* Plaintiffs want case broken into smaller class actions
* Workers in bias case request more time to file claims
* Wal-Mart says cases should be filed individually
By Moira Herbst
NEW YORK, July 21 Plaintiffs in a huge sex bias
class-action case against Wal-Mart Stores Inc (WMT.N) that was
struck down by the U.S. Supreme Court will begin to unveil
plans on Friday for how they will try to resuscitate their
Lawyers for the women will argue in U.S. District Court in
San Francisco that they should be able to press ahead with
multiple, narrower class-action claims against the retailer.
Wal-Mart, however, wants to make sure any potential class
actions are kept firmly in the grave.
Women who say the company denied them pay raises and
promotions because of gender bias are regrouping after the
Supreme Court dismantled a class of up to 1.5 million current
and former Wal-Mart workers last month.
Had the class-action lawsuit gone forward, Wal-Mart could
have been liable for billions of dollars in back pay and other
damages. The court concluded that the group did not have enough
in common to band together to sue the company.
Friday's hearing marks the first time both sides have
appeared in court following the landmark decision.
Since the case cannot move forward as one massive case,
plaintiffs must reformulate claims into more tailored groups --
or as individual lawsuits.
Joseph Sellers, a lead attorney for the plaintiffs and a
partner at law firm Cohen Milstein Sellers & Toll in
Washington, said plaintiffs will propose a smaller class-action
lawsuit in California, and could bring similar cases elsewhere
in the country. He declined to comment before the hearing on
how many smaller class-action lawsuits there could be.
"There was this sense after the Supreme Court decision that
the case was dead, and we dispute that," Sellers said.
"We think the decision leaves open the possibility of
bringing more narrowly tailored class actions."
Plaintiffs could carve up the larger group of current and
former Wal-Mart workers according to different stores or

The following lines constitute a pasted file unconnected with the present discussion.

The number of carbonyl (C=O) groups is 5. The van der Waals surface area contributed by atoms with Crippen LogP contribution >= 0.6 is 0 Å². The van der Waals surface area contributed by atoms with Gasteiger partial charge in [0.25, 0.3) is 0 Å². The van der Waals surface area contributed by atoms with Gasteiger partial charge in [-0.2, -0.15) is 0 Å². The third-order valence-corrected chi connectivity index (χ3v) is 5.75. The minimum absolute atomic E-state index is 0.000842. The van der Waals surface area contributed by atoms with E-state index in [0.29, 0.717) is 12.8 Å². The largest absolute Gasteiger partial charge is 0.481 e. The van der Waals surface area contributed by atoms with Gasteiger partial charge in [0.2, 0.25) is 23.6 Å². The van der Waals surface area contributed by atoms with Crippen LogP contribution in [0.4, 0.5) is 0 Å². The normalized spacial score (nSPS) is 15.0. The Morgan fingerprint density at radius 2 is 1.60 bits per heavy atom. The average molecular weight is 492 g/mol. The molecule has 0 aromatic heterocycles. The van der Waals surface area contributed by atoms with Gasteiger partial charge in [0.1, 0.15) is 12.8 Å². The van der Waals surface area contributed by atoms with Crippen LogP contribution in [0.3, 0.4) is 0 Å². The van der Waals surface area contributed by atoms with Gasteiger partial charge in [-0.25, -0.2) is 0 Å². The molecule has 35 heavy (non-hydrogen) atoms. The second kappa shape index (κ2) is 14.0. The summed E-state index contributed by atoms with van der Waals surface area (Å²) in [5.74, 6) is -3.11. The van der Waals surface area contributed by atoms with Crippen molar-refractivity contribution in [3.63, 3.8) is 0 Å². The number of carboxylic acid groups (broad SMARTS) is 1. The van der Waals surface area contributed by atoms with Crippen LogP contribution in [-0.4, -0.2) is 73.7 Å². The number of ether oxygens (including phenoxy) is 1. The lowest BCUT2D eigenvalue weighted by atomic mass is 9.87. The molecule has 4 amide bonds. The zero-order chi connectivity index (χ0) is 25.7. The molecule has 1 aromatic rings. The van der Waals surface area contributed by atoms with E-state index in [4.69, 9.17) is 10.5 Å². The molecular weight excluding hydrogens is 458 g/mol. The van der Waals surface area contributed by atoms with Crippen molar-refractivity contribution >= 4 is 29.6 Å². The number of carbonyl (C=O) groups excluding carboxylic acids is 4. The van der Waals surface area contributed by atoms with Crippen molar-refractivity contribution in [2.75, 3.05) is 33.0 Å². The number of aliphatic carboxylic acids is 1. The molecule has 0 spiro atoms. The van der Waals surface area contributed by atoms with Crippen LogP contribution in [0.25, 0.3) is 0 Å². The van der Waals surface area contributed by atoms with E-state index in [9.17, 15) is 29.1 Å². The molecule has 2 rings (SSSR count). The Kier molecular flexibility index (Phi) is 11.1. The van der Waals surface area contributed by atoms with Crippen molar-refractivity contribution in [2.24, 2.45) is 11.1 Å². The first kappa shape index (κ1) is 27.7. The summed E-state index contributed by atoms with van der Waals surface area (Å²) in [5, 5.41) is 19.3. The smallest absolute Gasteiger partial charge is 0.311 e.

regions, and different job descriptions and time frames of
employment. It is unclear what Wal-Mart's potential liabilities
could be in this scenario if it loses the case.
Sellers said hundreds of attorneys have contacted his firm
expressing interest in representing plaintiffs in revised
litigation. His firm spent about $7 million on the original
lawsuit against Wal-Mart that landed at the Supreme Court, and
so far has not seen a return on its investment.
REQUEST FOR MORE TIME
The Supreme Court did not rule on the merits of the
plaintiffs' bias claims, only whether they could link together
to sue. The ruling has been applauded by the U.S. Chamber of
Commerce business group but denounced by women's
Wal-Mart has said that the ruling means that current or
former workers wishing to sue for sex discrimination would have
to do so on an individual basis -- not through a series of
smaller class actions.
"We strongly believe the Supreme Court's decision
forecloses any reconfigured class," said Theodore Boutrous, a
partner at Gibson, Dunn & Crutcher in Los Angeles and lead
attorney for Wal-Mart.
At Friday's hearing, the plaintiffs will also argue that
current and former Wal-Mart workers need more time to file
discrimination claims with the Equal Employment Opportunity
Commission (EEOC) or new lawsuits against the company before
the statute of limitations runs out.
In a court filing last month, Sellers asked that the court
give former members of the dismissed class an additional four
months to file new EEOC claims or litigation. Wal-Mart opposes
granting the extra time.
The Wal-Mart ruling is expected to have widespread impact
on many types of class-action lawsuits, making it more
difficult to win certification of large groups of plaintiffs.
On July 18, a Michigan state court cited the decision when
it decertified a class of more than 3,000 property owners suing
Dow Chemical Co (DOW.N).
Pending sex-discrimination class actions that could be
impacted by the Wal-Mart ruling include cases against Costco
Wholesale Corp (COST.O), Toshiba Corp (6502.T), Goldman Sachs
Group Inc (GS.N), Cigna Corp (CI.N) and Bayer (BAYGn.DE).
The case is Betty Dukes et al v Wal-Mart Stores, Inc., U.S.
District Court for the Northern District of California, Case
(Reporting by Moira Herbst, additional reporting by Dan Levine
in San Francisco; Editing by Martha Graybow and Ted Kerr)